An exhaustive, though never exhausting, history of Baltimore City’s relationship with its primary rodent, Rat Film offers a mesmerizing mix of straightforward documentary storytelling and experimental elements. This is Baltimore-based artist Theo Anthony’s debut feature, and he reveals himself a brashly confident filmmaker, never afraid to take creative chances in the pursuit of his narrative vision. I love the way he returns, time and again, to overhead maps of the city that reveal how the zoning decisions made in 1911 – based on racial segregation – have had an enduring impact on poverty, crime and density of rat habitats. Once we learn this, it’s difficult not to wonder at the bureaucratic cruelty of past urban planners whose resolutions have led us here. I also really like the voiceover by Maureen Jones, who serves, throughout, as our audio guide. She speaks in a near monotone, almost as if Anthony had directed her to sound as much like the mechanized voice of Siri as possible, thereby lending simultaneous familiarity and emotional detachment to the proceedings. At the same time, however, there’s a hint of dry wit beneath the surface, as if she and Anthony realize the potential absurdity of this approach. Ultimately, since the subject matter is, in fact, rather grim, this technique, and its attendant dramatic irony, serves the story well. Rat Film is a powerful amalgam of information and art, and I look forward to seeing more work from this filmmaker in the future.
Tell Them We Are Rising: The Story of Black Colleges and Universities (Stanley Nelson): the paragraph, below, is taken from a longer review I wrote for Hammer to Nail.
From documentary director Stanley Nelson (The Black Panthers: Vanguard of the Revolution) comes a new film about the African-American experience that explores the founding and evolution of our nation’s historically black colleges and universities (HBCUs). From the 19th century to the present, these schools have afforded traditionally disenfranchised black populations the opportunity to educate themselves and thereby form a bulwark against those who would continue to demean and debase them. Nelson’s movie offers a solid history lesson on early challenges and the obstacles and opportunities that followed, explaining why even today there is a need and a desire for institutions where African Americans can feel comfortable. One young woman, a current student at Spelman College, even announces towards the end, “I just want to be me.” Hear, hear!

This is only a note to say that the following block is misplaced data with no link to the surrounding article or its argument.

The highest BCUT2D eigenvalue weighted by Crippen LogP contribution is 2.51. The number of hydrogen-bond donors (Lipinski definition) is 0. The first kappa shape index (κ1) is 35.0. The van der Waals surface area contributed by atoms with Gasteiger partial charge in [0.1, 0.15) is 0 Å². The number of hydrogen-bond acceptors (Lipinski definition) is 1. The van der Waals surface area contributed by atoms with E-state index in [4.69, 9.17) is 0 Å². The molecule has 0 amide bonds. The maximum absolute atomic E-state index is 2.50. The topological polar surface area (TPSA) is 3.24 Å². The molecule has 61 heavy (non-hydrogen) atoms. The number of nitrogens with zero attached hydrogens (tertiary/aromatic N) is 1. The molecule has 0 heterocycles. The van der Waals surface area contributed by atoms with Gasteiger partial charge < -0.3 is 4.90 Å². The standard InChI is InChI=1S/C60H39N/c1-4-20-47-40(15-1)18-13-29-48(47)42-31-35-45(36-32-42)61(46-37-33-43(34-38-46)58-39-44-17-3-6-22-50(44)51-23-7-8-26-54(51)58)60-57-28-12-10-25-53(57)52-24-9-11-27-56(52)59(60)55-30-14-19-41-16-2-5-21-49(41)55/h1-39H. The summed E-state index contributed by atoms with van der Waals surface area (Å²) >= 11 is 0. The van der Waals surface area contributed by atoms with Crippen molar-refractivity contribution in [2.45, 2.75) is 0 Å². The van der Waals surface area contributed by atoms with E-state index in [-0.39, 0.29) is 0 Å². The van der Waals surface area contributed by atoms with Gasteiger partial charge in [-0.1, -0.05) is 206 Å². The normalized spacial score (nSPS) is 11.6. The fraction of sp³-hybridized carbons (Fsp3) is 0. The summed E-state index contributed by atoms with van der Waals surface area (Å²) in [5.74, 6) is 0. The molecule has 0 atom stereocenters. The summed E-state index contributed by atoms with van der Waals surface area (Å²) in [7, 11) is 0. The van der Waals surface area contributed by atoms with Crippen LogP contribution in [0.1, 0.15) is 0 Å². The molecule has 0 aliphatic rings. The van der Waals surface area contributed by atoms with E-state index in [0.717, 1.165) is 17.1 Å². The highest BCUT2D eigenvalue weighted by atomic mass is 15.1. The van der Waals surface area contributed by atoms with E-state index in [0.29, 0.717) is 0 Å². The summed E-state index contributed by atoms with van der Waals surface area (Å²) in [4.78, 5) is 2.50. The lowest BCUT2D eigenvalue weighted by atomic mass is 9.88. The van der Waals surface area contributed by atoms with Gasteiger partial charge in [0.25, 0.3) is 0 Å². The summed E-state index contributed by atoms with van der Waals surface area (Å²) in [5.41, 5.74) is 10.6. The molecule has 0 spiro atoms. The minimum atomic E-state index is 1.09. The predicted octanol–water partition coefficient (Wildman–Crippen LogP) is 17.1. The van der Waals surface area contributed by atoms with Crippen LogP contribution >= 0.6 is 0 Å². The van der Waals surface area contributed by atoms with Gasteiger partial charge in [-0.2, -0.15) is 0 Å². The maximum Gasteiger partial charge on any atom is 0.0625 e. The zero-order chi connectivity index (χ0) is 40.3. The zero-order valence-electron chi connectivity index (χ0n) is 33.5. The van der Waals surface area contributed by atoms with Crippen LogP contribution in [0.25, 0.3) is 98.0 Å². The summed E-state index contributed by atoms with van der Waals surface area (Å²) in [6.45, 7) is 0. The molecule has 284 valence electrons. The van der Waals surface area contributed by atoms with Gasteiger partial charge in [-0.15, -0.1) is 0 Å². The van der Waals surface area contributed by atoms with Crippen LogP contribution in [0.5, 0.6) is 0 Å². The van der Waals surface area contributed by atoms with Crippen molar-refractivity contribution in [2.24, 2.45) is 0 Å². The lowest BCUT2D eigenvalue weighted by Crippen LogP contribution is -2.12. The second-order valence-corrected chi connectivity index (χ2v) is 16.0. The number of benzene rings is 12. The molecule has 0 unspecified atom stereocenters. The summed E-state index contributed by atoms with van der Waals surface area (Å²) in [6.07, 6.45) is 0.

NARRATIVE (FICTION) FILMS:
Beach Rats (Eliza Hittman)
A gritty film about a working-class kid in Brooklyn coming to terms with his identity as a gay male, Beach Rats features two strong lead performances from relative newcomers Harris Dickinson (as Frankie, the young man in question) and Madeline Weinstein (as Simone, a young woman who sets her sights on him). Director Eliza Hittman (It Felt Like Love) fashions her tale out of moments of violence, lust and heartbreak that collide in alternating ecstasy and agony. It’s a powerfully frenetic mix, all beautifully shot by Hélène Louvart (Dark Night) on Super 16mm film, which lends a palpable sweaty texture to the visuals that mirror Frankie’s own suppressed longings. “I don’t really know what I want,” he says, speaking to men through a gay chat site. That may be true, but what we want is more work from Hittman, who proves herself a champion storyteller here.
Lemon (Janicza Bravo)